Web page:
Bangladesh has more than 4,500 garment factories, many of which lack basic ventilation and air coolers, and which employ four million women workers at minimum monthly wages of $68
Dhaka (AFP) - Panic broke out in more than a dozen factories in Bangladesh's capital as hundreds of garment workers fell ill in a heatwave, forcing the plants to close, police said Thursday.
Police said 18 factories, which export clothes to Western retailers, had been shut since Wednesday after chaotic scenes saw some 30,000 workers leave in the middle of their shifts.
"490 workers became sick (Thursday) and were taken to hospitals. On Wednesday 365 workers fell sick," Shoeb Ahmed, head of Gazipur industrial police, told AFP.
Ahmed said some workers lost consciousness in soaring temperatures, leading to others "panicking" and leaving the factories.
Mohabbat Ali, a general manager of Shareef General Hospital in Gazipur, said nearly 200 sick workers were treated at his clinic.
"They were attacked by a disease called hysteria conversion reaction. We gave them salines and first aid. They were released within an hour," he told AFP.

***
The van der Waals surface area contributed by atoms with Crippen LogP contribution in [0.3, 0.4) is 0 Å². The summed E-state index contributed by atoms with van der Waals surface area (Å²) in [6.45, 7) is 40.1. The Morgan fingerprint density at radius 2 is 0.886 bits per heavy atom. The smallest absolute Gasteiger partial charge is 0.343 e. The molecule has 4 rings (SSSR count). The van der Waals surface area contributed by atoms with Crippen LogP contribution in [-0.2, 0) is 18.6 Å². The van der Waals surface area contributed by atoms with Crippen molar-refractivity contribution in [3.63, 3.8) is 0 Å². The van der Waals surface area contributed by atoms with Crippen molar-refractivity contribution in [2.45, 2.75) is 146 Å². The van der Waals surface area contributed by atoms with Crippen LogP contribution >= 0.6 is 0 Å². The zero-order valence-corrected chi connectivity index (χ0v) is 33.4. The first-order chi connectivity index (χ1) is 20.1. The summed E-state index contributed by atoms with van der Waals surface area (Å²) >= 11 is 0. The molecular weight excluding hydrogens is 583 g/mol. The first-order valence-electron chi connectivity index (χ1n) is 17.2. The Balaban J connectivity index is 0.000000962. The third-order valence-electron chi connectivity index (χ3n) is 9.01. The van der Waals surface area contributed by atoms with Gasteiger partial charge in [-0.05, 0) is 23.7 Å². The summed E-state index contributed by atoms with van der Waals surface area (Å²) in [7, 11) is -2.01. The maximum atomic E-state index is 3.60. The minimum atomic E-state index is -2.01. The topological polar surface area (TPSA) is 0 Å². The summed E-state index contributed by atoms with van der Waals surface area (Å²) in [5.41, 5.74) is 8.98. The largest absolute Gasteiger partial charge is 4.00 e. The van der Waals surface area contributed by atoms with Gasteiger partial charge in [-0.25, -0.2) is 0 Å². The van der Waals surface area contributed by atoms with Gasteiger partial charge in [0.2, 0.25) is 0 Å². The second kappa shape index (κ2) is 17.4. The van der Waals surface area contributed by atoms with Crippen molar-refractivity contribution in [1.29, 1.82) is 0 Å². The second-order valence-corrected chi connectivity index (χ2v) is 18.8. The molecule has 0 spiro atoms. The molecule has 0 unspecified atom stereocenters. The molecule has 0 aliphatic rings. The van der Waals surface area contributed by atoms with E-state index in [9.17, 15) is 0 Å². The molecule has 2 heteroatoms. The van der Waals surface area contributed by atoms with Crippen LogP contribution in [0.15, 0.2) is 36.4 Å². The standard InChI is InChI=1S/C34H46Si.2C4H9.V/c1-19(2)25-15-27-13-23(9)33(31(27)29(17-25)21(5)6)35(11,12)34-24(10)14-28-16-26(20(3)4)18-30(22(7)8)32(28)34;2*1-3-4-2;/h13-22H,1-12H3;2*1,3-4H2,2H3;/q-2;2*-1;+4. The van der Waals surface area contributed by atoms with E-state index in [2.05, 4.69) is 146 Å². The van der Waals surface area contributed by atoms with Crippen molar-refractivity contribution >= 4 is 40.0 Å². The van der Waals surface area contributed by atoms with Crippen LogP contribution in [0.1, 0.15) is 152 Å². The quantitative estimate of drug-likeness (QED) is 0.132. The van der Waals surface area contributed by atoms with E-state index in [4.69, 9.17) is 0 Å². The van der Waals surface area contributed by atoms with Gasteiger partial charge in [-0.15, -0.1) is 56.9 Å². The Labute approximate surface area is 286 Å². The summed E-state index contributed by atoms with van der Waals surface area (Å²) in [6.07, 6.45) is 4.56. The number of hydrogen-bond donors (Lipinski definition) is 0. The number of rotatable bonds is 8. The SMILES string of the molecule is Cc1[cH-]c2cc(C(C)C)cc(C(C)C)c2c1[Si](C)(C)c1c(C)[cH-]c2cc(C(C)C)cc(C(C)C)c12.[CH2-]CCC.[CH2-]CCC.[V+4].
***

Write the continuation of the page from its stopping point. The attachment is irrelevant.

Police and hospital officials said the labourers were malnourished, while a lack of rest owing to rising temperatures and acute power cuts had left them further weakened.
"Several of them passed out in the sweltering heat on the factory floors, which then affected other workers. Malnutrition and lack of sleep also contributed to the situation," Ali said.
The temperature in Dhaka on Thursday rose to 36 degrees Celsius (97 degrees Fahrenheit), but taking humidity into account it would have felt like 51 degrees Celsius, according to Accuweather.com.
A mild heat wave is sweeping the country's central and southern region including Gazipur, according to the meteorological department.
"We felt nausea, vomiting and stomach pain after working for a few hours," a female worker told the New Age newspaper.
Bangladesh has more than 4,500 garment factories, many of which lack basic ventilation and air coolers, and which employ four million women workers at minimum monthly wages of $68.
The industry is notorious for poor workplace safety measures that have lead to a series of disasters in recent years, including the collapse in April 2013 of a nine-storey factory complex in which more than 1,130 people were killed.